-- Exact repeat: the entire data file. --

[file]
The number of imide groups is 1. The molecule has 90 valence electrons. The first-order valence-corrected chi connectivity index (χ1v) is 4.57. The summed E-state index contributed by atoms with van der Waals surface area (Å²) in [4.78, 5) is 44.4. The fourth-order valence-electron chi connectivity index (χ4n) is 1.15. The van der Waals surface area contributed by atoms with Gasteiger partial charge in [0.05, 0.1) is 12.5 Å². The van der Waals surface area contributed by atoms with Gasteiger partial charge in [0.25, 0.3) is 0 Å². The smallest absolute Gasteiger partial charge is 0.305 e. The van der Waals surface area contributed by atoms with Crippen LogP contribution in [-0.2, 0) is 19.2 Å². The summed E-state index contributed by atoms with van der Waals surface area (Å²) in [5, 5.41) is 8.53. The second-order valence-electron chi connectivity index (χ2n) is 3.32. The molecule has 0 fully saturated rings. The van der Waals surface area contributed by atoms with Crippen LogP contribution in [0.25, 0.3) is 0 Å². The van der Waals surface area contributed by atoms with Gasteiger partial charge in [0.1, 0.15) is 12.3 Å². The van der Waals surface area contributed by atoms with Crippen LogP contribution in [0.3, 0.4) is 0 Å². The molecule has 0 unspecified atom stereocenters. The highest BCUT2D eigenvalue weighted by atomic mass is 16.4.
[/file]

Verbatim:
The number of imide groups is 1. The molecule has 90 valence electrons. The first-order valence-corrected chi connectivity index (χ1v) is 4.57. The summed E-state index contributed by atoms with van der Waals surface area (Å²) in [4.78, 5) is 44.4. The fourth-order valence-electron chi connectivity index (χ4n) is 1.15. The van der Waals surface area contributed by atoms with Gasteiger partial charge in [0.05, 0.1) is 12.5 Å². The van der Waals surface area contributed by atoms with Gasteiger partial charge in [0.25, 0.3) is 0 Å². The smallest absolute Gasteiger partial charge is 0.305 e. The van der Waals surface area contributed by atoms with Crippen LogP contribution in [-0.2, 0) is 19.2 Å². The summed E-state index contributed by atoms with van der Waals surface area (Å²) in [5, 5.41) is 8.53. The second-order valence-electron chi connectivity index (χ2n) is 3.32. The molecule has 0 fully saturated rings. The van der Waals surface area contributed by atoms with Crippen LogP contribution in [0.25, 0.3) is 0 Å². The van der Waals surface area contributed by atoms with Gasteiger partial charge in [0.1, 0.15) is 12.3 Å². The van der Waals surface area contributed by atoms with Crippen LogP contribution in [0.3, 0.4) is 0 Å². The molecule has 0 unspecified atom stereocenters. The highest BCUT2D eigenvalue weighted by atomic mass is 16.4.